After Scotch College triumphantly stormed the barricades last year with their production of Les Miserable, it was going to be interesting to see how they would fare this year with their version of West Side Story. Under the expert leadership of director Adam Goodburn, musical director Antony Hubmeyer and choreographer Linda Williams, the students solidly march through the streets of the Upper West side of New York City to unquestionable victory.
Goodburn, Hubmeyer and Williams have the knack of taking that much dreaded phrase ‘school production’, hurling it on the floor, trampling on it and then flinging it out the window and producing instead theatrical magic with a vibrant, energetic cast of young students.
Director Goodburn makes sure that each player understands the nuances of their character: this is particularly noticeable in the often-overplayed role of Detective Schrank. Young Quinn Martin finds subtleties and variations in the role that nicely underplay the required bullying and bigotry of the character. Another often overlooked role that stands out because of the actor understanding the inner layers of his character is that of Doc, played by adult Reverend Scott Magann – his is a perfect portrayal.
Williams’ choreography is as inventive, exciting and tight as always – and extremely well executed by all cast members. Hubmeyer gets good vocals out of his cast from songs that are not all that easy for seasoned singers, let alone youngsters. On opening night however, the orchestra didn’t fare as well, with the brass seeming to suffer from an attack of nerves in the harder passages.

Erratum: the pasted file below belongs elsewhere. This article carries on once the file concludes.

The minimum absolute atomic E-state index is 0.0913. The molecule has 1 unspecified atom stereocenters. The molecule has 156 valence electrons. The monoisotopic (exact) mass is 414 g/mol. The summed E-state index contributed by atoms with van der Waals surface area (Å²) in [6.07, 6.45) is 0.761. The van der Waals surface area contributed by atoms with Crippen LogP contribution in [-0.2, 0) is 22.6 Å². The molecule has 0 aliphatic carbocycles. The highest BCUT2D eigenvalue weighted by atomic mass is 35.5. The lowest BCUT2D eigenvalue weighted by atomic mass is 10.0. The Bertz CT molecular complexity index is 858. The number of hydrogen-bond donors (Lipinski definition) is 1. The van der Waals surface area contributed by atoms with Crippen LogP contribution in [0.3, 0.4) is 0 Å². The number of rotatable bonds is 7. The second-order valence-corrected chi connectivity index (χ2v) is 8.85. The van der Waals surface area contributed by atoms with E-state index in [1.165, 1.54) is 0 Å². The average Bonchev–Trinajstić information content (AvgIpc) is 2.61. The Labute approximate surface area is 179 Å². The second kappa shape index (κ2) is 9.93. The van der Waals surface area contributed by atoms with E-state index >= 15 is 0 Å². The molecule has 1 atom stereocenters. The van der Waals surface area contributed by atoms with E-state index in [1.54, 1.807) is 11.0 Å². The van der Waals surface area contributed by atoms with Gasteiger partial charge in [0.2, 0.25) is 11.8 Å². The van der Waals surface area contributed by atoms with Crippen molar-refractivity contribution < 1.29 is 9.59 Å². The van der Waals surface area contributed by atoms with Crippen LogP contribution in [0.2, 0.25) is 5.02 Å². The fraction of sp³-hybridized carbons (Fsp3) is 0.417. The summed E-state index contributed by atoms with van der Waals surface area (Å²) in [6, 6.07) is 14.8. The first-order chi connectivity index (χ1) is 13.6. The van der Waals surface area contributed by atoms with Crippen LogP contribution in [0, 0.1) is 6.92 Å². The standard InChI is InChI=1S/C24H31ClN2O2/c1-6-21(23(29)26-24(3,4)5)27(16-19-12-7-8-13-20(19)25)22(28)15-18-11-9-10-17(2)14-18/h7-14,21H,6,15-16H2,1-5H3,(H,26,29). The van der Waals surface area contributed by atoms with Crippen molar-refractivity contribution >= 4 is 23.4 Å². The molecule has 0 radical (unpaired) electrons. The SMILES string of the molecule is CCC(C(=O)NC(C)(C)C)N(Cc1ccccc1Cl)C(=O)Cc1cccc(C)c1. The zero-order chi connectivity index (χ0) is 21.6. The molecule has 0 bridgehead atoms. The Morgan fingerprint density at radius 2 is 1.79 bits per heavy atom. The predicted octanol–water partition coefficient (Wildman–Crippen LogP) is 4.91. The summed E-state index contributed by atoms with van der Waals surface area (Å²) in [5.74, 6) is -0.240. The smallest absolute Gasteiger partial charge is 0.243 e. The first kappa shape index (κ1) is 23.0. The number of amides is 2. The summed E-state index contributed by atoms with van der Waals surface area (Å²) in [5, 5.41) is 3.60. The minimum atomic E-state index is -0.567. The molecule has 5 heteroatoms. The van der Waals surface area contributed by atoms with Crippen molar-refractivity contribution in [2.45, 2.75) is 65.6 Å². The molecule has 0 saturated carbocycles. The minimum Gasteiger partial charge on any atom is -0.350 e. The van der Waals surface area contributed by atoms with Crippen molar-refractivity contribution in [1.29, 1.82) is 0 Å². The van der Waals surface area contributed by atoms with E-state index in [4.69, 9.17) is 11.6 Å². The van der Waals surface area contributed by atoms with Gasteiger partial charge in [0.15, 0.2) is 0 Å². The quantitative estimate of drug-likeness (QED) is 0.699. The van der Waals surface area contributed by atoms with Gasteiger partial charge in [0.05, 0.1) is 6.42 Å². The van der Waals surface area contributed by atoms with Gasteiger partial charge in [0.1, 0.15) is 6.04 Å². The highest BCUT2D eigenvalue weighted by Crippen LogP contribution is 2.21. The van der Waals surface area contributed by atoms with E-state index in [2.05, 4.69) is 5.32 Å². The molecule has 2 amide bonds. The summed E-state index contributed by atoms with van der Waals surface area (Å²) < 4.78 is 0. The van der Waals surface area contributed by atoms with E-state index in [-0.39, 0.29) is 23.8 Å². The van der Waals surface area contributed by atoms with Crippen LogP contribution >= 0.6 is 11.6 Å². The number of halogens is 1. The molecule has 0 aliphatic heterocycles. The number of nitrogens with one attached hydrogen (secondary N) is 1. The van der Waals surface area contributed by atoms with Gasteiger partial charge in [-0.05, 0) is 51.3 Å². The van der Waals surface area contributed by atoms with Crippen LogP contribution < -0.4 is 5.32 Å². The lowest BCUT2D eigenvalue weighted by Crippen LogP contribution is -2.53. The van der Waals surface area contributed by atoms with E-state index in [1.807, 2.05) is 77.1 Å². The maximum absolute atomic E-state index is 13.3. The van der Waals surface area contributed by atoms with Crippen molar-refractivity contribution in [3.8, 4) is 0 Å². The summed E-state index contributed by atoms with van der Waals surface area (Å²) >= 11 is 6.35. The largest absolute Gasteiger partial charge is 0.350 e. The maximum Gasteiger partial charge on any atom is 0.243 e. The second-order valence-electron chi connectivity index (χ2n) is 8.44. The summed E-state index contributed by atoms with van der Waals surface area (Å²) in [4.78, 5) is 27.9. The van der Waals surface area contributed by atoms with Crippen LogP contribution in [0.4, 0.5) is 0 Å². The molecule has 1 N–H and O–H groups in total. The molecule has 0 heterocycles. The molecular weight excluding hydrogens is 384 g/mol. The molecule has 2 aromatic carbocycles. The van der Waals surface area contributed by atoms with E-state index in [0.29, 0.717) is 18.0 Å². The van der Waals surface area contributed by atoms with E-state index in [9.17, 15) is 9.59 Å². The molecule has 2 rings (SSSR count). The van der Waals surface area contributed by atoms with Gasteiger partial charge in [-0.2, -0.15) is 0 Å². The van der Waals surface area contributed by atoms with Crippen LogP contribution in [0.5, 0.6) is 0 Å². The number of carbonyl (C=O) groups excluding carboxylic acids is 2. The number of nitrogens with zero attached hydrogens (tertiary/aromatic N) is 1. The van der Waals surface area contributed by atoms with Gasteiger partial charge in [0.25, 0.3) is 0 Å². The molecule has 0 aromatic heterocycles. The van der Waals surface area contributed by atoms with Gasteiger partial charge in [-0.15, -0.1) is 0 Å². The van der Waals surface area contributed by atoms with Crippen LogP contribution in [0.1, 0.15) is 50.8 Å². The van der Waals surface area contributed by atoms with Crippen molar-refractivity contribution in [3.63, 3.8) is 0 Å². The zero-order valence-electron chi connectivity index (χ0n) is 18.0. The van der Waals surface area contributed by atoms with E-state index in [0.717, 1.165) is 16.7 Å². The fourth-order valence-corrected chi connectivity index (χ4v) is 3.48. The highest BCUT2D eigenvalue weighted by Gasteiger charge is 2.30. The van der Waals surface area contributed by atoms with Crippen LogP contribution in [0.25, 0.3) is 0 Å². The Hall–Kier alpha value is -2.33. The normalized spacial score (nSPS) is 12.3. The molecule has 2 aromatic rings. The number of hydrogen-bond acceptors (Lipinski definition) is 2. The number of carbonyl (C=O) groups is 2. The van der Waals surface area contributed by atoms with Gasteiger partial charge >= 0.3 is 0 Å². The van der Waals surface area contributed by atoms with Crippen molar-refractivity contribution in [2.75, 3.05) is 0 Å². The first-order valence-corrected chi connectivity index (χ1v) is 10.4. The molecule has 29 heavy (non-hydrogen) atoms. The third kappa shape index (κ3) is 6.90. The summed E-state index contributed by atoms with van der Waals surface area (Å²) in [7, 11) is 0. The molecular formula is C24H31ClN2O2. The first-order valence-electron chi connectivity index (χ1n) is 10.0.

As Maria, authentically accented Tiana Catalano is superb with an incredibly beautiful operatic voice well above her age, and blends well with Benji Riggs giving one of his usual strong performances as Tony. Both make ‘falling in love at first sight’ a believable reality, rather than a tired old cliché.
Backing Catalano up on the Puerto Rican side are Tahlia Fantone (Anita), Tom Goldsmith (Bernardo) and Harrison Buckland-Crook (Chino). Fantone gives a powerhouse performance well worthy of her famous adult counterparts, Chita Rivera, Rita Moreno and Caroline O’Connor (with her Act II duet with Catalano simply mesmerizing); with Goldsmith making Bernardo proud of his heritage whilst giving him a nice sense of dark, brooding frustration, and Buckland-Crook playing Chino well as a sympathetic victim (rather than the little hood he’s usually made out to be).
There are probably not enough words to describe the wonderful performances of the Jets – Kyle Hall (Action), Wade Lindstrom (A-Rab), Tom Russell (Baby John), Jack Conroy (Snow Boy) and Ben Francis (Diesel). All these boys are iridescent light bulbs continually sparking and shining throughout the entire performance. Their version of show stopper ‘Gee, Officer Krupke’ is magnificent, allowing all involved to show off their comedic talents to the hilt. Their versatility is also well showcased when they later become realistically threatening. This reviewer was particularly impressed with Francis – having seen him only do comedy roles extremely well, it’s heartening to see that he can do serious ones with as much dedication and ability.
As the Jets’ leader Riff, Lachlan Williams shows an excellent strength of leadership that belies his innocent face and makes the Act I finale just that more poignant.
With a large cast such as this, it’s impossible to mention all; but rest assured everyone, from those roles not mentioned to each member of the ensemble, have cause to be very proud.
To sum up: this reviewer normally does not like West Side Story, but would gladly see this production again.
Reviewed by Brian Godfrey
Venue: Fisher Chapel, Scotch College Carruth Road, Torrens Park
Season: 31 July – 3 August 2013
Duration: 2.5hrs including interval
Tickets: From $20
Bookings: 8274 4210
Photo by Tim Allan Media of The Jets (Left to right): Wade Lindstrom, Ben Francis, Tom Russell, Lachlan Williams and Jack Conroy (and Kyle Hall hidden)